How has the technology changed? I’m making an assumption there. Has it changed that much, or is it really still about having a very careful eye and thinking carefully about the work?
We’ve moved more into what was done years ago where more restoration might have been done. For that Doctor Dean was instrumental in getting wonderful armorers from Europe who were trained armorers. These were people, these were hammer-men, these were people… Tailors in steel! Because that’s what a suit is.

It’s so closely aligned with costume.
Oh yeah! And there is a fashion statement here. If you look at the sabaton, saw the shoes, come on! Some are pointy, some are flared, some are stubby. I mean, they were well aware what was fashionable, and to bend metal and to form it in the way you want it to be formed takes a lot of thought and effort and skill. Part of that again is the apprentice system, these fellows were apprentices then they were journeymen, and it took a long time until they did their masterwork and became a master.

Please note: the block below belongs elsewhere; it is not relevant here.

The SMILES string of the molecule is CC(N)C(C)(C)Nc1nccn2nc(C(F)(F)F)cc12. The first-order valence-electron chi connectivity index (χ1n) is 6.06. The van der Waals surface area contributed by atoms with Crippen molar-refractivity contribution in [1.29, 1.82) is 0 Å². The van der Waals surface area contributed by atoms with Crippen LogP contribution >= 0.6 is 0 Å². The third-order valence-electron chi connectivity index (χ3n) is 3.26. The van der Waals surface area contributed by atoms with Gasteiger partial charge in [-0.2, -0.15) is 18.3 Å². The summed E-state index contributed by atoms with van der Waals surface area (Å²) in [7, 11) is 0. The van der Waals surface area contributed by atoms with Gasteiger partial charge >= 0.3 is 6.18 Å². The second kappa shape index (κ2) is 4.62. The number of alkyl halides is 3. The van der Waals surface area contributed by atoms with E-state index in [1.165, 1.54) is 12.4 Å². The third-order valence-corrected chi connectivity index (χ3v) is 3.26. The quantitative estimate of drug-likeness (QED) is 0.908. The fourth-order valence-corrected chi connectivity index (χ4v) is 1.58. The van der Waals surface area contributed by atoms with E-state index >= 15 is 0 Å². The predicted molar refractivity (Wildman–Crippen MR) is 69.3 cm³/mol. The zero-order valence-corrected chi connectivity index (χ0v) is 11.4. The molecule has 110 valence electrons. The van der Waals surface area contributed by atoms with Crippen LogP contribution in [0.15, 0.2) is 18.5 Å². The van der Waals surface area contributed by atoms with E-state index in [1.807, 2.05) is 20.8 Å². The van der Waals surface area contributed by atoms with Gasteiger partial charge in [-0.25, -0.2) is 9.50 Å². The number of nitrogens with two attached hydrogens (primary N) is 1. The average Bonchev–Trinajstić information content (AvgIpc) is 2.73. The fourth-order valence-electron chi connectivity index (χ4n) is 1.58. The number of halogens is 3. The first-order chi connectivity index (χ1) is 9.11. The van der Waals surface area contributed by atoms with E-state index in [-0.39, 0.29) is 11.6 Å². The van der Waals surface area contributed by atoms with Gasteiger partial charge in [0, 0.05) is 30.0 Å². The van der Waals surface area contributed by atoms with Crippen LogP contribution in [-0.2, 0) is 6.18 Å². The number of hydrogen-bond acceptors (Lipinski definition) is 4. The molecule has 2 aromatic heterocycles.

So not so much in terms of the technology then, much more in terms of the way one thinks about conservation institutionally now, that’s what’s changed.